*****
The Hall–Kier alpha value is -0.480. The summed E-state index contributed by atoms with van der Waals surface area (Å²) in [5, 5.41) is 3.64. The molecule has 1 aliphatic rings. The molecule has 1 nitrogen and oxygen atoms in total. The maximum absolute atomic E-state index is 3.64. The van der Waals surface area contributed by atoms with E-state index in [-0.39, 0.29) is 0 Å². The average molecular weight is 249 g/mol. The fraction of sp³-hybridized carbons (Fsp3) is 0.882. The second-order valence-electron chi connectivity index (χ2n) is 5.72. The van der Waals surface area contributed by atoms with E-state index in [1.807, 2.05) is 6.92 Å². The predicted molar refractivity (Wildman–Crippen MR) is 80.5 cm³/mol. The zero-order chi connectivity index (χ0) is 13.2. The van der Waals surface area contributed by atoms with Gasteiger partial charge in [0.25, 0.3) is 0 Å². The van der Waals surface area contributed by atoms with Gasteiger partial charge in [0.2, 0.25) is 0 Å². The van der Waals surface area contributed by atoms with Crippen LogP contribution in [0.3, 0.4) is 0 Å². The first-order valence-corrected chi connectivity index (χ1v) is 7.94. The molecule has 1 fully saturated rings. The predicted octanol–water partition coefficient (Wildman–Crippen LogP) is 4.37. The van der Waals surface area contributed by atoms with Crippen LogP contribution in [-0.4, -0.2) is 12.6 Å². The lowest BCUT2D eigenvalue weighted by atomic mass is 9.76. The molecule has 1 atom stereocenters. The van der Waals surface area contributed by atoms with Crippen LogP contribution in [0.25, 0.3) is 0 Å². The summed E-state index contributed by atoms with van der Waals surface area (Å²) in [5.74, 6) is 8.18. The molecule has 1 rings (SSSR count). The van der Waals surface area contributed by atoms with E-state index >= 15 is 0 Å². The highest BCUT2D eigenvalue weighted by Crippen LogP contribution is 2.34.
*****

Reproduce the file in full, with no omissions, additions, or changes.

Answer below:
The Hall–Kier alpha value is -0.480. The summed E-state index contributed by atoms with van der Waals surface area (Å²) in [5, 5.41) is 3.64. The molecule has 1 aliphatic rings. The molecule has 1 nitrogen and oxygen atoms in total. The maximum absolute atomic E-state index is 3.64. The van der Waals surface area contributed by atoms with E-state index in [-0.39, 0.29) is 0 Å². The average molecular weight is 249 g/mol. The fraction of sp³-hybridized carbons (Fsp3) is 0.882. The second-order valence-electron chi connectivity index (χ2n) is 5.72. The van der Waals surface area contributed by atoms with E-state index in [1.807, 2.05) is 6.92 Å². The predicted molar refractivity (Wildman–Crippen MR) is 80.5 cm³/mol. The zero-order chi connectivity index (χ0) is 13.2. The van der Waals surface area contributed by atoms with Gasteiger partial charge in [0.25, 0.3) is 0 Å². The van der Waals surface area contributed by atoms with Gasteiger partial charge in [0.2, 0.25) is 0 Å². The van der Waals surface area contributed by atoms with Crippen LogP contribution in [0.3, 0.4) is 0 Å². The first-order valence-corrected chi connectivity index (χ1v) is 7.94. The molecule has 1 fully saturated rings. The predicted octanol–water partition coefficient (Wildman–Crippen LogP) is 4.37. The van der Waals surface area contributed by atoms with Crippen LogP contribution in [-0.4, -0.2) is 12.6 Å². The lowest BCUT2D eigenvalue weighted by atomic mass is 9.76. The molecule has 1 atom stereocenters. The van der Waals surface area contributed by atoms with Crippen LogP contribution in [0.25, 0.3) is 0 Å². The summed E-state index contributed by atoms with van der Waals surface area (Å²) in [5.74, 6) is 8.18. The molecule has 1 rings (SSSR count). The van der Waals surface area contributed by atoms with E-state index >= 15 is 0 Å². The highest BCUT2D eigenvalue weighted by Crippen LogP contribution is 2.34.